Resource shortage sees Northern digital businesses continue to turn away work
Almost two in five digital businesses in the North (37%) have turned away work over the past year due to a severe lack of resource, a new skills audit has found.
A further one in four businesses said they’d had to outsource work outside of the EU as they couldn’t find the talent to fulfil it in the UK, with a quarter of businesses saying they’d turned down up to £50,000 worth of new business over the past year due to this lack of resource.
The skills audit of digital businesses in the North, undertaken by trade association Manchester Digital, also found that men are still dominating the majority of technical roles in the industry, with seven males for every three females now filling these positions. In addition, almost one in five businesses surveyed said their workforce was 100% male.
According to the audit, developer was the hardest role to fill for the third year in a row. These roles were even more difficult for businesses to recruit for this year, with 65% citing they’d struggled to find developers, up from 50% last year. Almost half of businesses (44%) said they’d had to inflate salaries to compete.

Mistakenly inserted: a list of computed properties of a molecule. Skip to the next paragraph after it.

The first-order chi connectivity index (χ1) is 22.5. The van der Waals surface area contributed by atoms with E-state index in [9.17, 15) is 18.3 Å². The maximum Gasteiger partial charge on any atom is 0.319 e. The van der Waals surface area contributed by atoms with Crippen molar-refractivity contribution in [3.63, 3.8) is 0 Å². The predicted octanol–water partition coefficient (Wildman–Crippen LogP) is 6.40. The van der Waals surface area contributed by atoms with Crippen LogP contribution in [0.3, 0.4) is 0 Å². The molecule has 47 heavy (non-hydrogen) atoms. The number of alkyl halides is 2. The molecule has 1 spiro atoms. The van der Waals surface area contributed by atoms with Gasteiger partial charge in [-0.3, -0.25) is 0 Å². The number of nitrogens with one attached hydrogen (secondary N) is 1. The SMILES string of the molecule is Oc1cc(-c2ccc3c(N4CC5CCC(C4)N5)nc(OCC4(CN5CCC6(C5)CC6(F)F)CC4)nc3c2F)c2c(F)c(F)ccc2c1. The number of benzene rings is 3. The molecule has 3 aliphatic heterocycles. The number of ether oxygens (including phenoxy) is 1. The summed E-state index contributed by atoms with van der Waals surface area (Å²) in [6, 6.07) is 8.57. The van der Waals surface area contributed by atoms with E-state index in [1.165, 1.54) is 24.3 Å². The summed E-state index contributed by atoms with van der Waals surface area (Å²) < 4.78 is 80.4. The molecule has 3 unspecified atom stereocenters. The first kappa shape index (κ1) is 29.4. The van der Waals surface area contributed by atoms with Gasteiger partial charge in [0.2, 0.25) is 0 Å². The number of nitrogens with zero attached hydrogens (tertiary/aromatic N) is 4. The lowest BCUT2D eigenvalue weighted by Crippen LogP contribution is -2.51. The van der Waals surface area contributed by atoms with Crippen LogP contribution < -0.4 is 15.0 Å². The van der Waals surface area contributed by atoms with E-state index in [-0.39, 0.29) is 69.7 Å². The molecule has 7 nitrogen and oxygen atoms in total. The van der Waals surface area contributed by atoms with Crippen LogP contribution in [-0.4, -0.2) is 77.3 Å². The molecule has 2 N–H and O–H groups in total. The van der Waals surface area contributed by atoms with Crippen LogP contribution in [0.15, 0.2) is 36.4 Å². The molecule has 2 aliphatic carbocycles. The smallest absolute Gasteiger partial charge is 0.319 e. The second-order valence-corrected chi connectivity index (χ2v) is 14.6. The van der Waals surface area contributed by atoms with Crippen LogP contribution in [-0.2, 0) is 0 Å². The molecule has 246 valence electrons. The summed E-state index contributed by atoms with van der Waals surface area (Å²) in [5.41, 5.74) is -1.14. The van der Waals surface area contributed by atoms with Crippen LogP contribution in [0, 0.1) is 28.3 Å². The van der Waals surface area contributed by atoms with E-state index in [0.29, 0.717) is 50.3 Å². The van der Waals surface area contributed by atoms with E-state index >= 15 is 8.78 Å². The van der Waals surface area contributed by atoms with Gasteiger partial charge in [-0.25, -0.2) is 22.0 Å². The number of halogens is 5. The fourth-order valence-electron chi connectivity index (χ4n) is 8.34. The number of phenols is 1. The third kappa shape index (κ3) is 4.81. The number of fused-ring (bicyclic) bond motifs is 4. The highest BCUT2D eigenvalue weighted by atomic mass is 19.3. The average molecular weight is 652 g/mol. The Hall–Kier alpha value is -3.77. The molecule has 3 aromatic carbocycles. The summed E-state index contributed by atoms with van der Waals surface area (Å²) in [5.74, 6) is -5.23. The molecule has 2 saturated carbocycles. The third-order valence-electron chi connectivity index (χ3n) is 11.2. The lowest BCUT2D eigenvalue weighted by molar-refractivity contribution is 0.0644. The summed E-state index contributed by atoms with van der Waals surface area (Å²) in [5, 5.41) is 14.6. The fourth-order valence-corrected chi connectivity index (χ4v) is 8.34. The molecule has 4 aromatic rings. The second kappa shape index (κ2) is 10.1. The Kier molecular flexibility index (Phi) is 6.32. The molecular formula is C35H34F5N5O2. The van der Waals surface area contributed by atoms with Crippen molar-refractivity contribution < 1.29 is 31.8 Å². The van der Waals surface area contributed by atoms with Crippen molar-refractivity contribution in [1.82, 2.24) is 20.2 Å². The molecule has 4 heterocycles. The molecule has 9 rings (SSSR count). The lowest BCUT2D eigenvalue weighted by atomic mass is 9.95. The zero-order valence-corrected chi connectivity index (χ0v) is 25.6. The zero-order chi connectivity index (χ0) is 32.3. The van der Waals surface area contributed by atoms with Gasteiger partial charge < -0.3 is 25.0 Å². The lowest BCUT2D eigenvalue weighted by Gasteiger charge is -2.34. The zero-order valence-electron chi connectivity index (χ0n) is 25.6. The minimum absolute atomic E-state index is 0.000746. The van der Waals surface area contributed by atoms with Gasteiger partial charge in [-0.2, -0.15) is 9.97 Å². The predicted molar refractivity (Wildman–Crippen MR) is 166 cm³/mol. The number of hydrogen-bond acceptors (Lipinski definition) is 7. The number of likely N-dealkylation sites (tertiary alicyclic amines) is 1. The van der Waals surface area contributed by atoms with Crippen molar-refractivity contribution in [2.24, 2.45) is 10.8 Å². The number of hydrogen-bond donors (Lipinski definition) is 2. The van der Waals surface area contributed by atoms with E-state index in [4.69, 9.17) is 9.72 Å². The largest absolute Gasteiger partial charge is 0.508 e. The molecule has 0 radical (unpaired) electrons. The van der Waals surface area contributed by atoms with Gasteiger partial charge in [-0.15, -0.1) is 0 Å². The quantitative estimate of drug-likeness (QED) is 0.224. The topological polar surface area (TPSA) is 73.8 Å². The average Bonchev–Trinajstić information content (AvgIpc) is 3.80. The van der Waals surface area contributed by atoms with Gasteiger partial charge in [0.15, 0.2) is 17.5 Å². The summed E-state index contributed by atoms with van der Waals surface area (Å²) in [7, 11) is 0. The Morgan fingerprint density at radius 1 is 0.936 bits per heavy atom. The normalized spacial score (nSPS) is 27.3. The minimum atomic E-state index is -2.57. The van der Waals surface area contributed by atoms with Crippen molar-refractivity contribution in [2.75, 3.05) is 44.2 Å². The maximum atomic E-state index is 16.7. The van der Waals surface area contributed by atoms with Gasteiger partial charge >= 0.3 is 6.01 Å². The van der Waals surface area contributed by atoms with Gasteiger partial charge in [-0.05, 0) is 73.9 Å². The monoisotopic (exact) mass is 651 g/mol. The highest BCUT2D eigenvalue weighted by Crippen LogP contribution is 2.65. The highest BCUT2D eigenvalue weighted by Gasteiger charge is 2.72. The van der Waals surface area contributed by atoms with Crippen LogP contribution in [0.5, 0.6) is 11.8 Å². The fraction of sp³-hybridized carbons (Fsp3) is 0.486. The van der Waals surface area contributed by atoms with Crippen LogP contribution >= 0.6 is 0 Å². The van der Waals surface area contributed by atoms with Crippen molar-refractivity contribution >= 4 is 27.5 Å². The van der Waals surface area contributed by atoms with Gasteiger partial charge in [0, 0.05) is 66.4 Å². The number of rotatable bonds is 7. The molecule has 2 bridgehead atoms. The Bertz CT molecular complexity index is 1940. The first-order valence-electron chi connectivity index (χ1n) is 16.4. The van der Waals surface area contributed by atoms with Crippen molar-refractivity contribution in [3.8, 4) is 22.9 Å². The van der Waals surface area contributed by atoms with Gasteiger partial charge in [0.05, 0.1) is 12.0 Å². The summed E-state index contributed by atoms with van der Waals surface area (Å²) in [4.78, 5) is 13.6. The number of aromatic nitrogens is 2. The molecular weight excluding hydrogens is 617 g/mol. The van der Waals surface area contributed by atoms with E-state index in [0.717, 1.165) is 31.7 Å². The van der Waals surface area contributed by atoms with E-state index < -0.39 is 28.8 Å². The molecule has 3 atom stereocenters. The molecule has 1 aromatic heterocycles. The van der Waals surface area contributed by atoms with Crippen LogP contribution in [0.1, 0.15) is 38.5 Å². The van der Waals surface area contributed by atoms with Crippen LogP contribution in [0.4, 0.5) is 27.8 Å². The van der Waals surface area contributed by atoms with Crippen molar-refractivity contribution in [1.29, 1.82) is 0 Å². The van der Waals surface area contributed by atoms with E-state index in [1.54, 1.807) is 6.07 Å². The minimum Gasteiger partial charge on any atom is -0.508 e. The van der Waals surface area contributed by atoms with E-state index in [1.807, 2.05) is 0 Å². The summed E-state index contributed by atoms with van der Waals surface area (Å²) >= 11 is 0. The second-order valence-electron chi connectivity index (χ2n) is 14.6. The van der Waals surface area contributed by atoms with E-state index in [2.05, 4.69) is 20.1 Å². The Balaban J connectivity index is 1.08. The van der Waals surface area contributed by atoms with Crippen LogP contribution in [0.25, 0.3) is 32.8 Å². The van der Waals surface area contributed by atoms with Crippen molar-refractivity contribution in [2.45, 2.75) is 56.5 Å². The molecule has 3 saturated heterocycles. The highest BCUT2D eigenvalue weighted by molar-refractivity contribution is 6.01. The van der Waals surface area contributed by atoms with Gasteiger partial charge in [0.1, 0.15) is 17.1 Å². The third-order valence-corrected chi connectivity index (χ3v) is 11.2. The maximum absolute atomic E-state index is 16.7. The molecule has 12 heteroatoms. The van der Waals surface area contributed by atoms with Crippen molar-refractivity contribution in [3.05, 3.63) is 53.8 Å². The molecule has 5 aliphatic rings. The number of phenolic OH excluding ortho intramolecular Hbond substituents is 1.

84% of companies surveyed reported growth over the past 12 months, up 4% from the previous year. The survey also revealed the growing use of apprentices in the sector, with almost half of Northern digital businesses having taken on apprentices in the past three years. Out of the businesses that were unable to hire an apprentice, however, one in four said it was because they didn’t have the capacity to manage one.
Katie Gallagher, managing director at Manchester Digital, said, “The results of our digital skills audit revealed a number of issues we continue to face year on year – and unsurprisingly, many of those shortcomings are related to talent, or lack of. While not as many businesses turned down work due to lack of talent last year, 37% still did – a figure that can’t be ignored. The digital industry is booming, but now it’s absolutely critical that we develop and nurture the next generation of talent, in order to support the sheer amount of work our businesses are having to cope with.”
The results of the audit were revealed at the Digital Skills Festival, taking place in Manchester this week (9-12th February 2016), which attempts to combat the skills shortage in the region.
Gallagher commented, “With the digital skills gap still apparent, events like our skills festival are absolutely crucial to ensuring emerging talent in the region is introduced to those businesses that are crying out for talent. It’s now the responsibility of businesses, education providers, and policy makers alike, to join up the dots and ensure we’re doing everything we can to help the industry thrive as it should.
“As is the case every year, the conversations we have at the skills festival, teamed with the findings of our skills audit, influence the agenda and shape the work we do over the coming year. Our top priority has always been getting the right results for our members, so responding to their feedback accordingly and applying our expertise to shape policy and drive change is something we’ll continue to prioritise.”